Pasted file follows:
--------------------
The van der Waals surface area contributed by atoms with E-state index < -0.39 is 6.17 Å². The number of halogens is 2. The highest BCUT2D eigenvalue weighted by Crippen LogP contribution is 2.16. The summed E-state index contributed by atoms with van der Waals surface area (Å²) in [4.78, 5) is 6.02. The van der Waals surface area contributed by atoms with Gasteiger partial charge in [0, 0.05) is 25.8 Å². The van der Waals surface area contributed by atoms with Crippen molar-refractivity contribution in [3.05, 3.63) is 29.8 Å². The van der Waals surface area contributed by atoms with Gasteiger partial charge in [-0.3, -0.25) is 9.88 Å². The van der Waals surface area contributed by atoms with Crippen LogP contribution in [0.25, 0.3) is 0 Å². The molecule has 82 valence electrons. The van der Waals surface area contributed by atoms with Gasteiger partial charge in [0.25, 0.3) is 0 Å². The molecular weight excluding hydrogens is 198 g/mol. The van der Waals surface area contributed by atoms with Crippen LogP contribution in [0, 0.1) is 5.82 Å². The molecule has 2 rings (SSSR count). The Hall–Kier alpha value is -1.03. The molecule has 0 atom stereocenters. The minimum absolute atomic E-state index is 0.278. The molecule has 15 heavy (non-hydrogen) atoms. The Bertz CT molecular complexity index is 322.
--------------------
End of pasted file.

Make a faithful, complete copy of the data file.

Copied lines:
The van der Waals surface area contributed by atoms with E-state index < -0.39 is 6.17 Å². The number of halogens is 2. The highest BCUT2D eigenvalue weighted by Crippen LogP contribution is 2.16. The summed E-state index contributed by atoms with van der Waals surface area (Å²) in [4.78, 5) is 6.02. The van der Waals surface area contributed by atoms with Gasteiger partial charge in [0, 0.05) is 25.8 Å². The van der Waals surface area contributed by atoms with Crippen molar-refractivity contribution in [3.05, 3.63) is 29.8 Å². The van der Waals surface area contributed by atoms with Gasteiger partial charge in [-0.3, -0.25) is 9.88 Å². The van der Waals surface area contributed by atoms with Crippen LogP contribution in [0.25, 0.3) is 0 Å². The molecule has 82 valence electrons. The van der Waals surface area contributed by atoms with Gasteiger partial charge in [0.25, 0.3) is 0 Å². The molecular weight excluding hydrogens is 198 g/mol. The van der Waals surface area contributed by atoms with Crippen LogP contribution in [0, 0.1) is 5.82 Å². The molecule has 2 rings (SSSR count). The Hall–Kier alpha value is -1.03. The molecule has 0 atom stereocenters. The minimum absolute atomic E-state index is 0.278. The molecule has 15 heavy (non-hydrogen) atoms. The Bertz CT molecular complexity index is 322.